Weak growth in the Austrian insurance industry continues
Following the significant downturn in premiums in the previous year, the Austrian insurance industry again generated lower premiums in 2012. According to the latest forecasts (source: Austrian Insurance Association), the total premium volume is expected to decline by 0.9 per cent to € 16.3 billion. A return to moderate growth (+ 0.2 per cent) is forecast for 2013.
The reduction in total premiums is due in particular to another substantial downturn in the area of life insurance: premiums fell by 6.7 per cent in 2012, thereby reducing total premiums earned by € 470 million compared with the previous year. Sustained high losses on single premiums (minus 19 per cent) were the main cause of this development. However, recurring premiums also decreased. This was largely due to the lower level of premiums from retirement annuities, with the 50 per cent reduction in state support placing old-age provision under pressure. The outlook for life insurance for 2013 is also muted (minus 3 per cent) on account of the low level of guaranteed insurance and the development of old-age provision.
On the other hand, property and casualty insurance had a positive impact on total premiums earned, recording growth of 3.4 per cent in 2012. Other property and casualty insurance grew by 4.2 per cent, with premiums rising in the areas of legal expense insurance and technical insurance in particular (+ 5.2 and + 4.4 per cent respectively). Health insurance also provided positive support for total premiums with stable growth of 3.4 per cent, and this development is expected to be largely repeated in 2013 (+ 3.2 per cent).
However, insurance penetration in Austria fell in 2012 as a result of the largely negative overall trend, amounting to 5.26 per cent. Despite a slight increase in premiums earned, this figure is expected to decline further to around 5.10 per cent in the coming year.
Market potential in CEE remains immense despite weaker economic growth
As the economy in Central and Eastern Europe is dependent to a large extent on development in Europe as a whole and the euro zone, the CEE states were unable to maintain the high level of growth they had enjoyed in previous years. However, growth rates in the region continued to overshadow the western EU member states. CEE recorded real GDP growth of 2.2 per cent in 2012, while the euro zone entered a recession with GDP falling by 0.5 per cent. CEE is expected to enjoy similar growth in 2013, with the second half of the year in particular seeing a strong upturn. Growth of 2.8 per cent is forecast for 2014. The renowned international research institution Business Monitor International (BM) is forecasting significantly stronger growth for CEE than for Western Europe in the period from 2010 to 2012. While BM envisages economic growth of 45 per cent in Austria for those ten years, the comparable growth rates in Poland, Romania and Albania are 84 per cent, 92 per cent and 97.9 per cent, respectively.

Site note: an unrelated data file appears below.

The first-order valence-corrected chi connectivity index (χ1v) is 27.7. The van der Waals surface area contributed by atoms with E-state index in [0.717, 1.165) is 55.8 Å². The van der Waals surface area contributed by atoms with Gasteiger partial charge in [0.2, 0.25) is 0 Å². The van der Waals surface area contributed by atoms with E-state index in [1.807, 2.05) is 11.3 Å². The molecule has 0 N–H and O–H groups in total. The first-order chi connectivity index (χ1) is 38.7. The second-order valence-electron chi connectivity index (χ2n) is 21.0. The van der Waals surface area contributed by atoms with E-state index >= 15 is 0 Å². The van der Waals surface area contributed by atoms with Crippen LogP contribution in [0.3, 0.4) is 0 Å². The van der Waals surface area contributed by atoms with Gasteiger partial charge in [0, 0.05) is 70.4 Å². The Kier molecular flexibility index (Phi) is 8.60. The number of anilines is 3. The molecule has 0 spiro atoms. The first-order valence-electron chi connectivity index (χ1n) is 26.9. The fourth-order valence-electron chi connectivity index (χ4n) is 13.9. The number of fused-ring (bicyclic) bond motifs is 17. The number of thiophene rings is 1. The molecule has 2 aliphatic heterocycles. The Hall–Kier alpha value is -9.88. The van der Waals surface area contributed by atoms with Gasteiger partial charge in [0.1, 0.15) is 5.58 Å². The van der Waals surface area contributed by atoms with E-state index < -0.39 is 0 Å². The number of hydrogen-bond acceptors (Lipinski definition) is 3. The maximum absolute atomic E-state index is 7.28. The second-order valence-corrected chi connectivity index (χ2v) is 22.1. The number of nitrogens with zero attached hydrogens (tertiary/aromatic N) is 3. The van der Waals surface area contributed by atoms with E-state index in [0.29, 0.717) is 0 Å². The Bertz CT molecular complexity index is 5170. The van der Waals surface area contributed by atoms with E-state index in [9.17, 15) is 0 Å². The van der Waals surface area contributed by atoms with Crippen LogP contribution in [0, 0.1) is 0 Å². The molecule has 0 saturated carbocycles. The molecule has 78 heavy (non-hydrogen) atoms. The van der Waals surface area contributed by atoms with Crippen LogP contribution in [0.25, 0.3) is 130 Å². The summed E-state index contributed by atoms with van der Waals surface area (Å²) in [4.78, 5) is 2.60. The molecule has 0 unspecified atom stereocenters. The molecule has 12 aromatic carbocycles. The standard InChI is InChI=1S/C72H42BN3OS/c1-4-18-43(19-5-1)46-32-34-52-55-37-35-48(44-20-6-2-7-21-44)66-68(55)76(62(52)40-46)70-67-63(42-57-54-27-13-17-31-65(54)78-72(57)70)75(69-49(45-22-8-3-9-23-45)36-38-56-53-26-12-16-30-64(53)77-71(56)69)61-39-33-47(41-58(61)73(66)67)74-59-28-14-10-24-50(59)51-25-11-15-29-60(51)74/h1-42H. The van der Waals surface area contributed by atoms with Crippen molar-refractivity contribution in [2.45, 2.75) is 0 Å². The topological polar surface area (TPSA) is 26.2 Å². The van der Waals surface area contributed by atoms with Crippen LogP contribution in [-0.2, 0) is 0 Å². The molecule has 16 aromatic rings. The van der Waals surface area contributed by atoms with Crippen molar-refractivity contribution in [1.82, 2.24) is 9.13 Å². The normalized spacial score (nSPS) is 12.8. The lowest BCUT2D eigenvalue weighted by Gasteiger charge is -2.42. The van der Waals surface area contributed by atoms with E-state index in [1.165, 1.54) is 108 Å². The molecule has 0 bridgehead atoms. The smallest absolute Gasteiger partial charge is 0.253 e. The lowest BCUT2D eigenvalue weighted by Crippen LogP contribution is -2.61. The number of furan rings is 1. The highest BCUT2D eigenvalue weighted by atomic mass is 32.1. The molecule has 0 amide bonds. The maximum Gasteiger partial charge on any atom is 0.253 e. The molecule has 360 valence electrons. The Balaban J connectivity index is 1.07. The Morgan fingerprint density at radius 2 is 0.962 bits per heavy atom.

The particular strengths of the CEE nations are their competitiveness and workforce flexibility. Rising wages and salaries are expected to result in growth potential for the insurance market in particular, while private consumer spending is also set to increase over the coming years. As the insurance density and penetration seen in Western Europe have yet to be achieved in the region and the corresponding key figures are substantially below the level of the Austrian market, a higher level of insurance sales is anticipated. Various regulations and statutory provisions also mean that the CEE market will maintain its potential and become even more attractive.
Unlike the western markets, the CEE region also succeeded in generating solid premium growth in 2012 due to the aforementioned factors. However, the outlook for the coming year is far from unclouded, with many countries seeing a reluctance to invest in insurance on account of the uncertain macroeconomic environment. The low level of interest rates at present is also having an adverse effect on life insurance in the CEE region. Nevertheless, UNIQA expects growth in the Eastern European markets to be significantly higher than in Austria.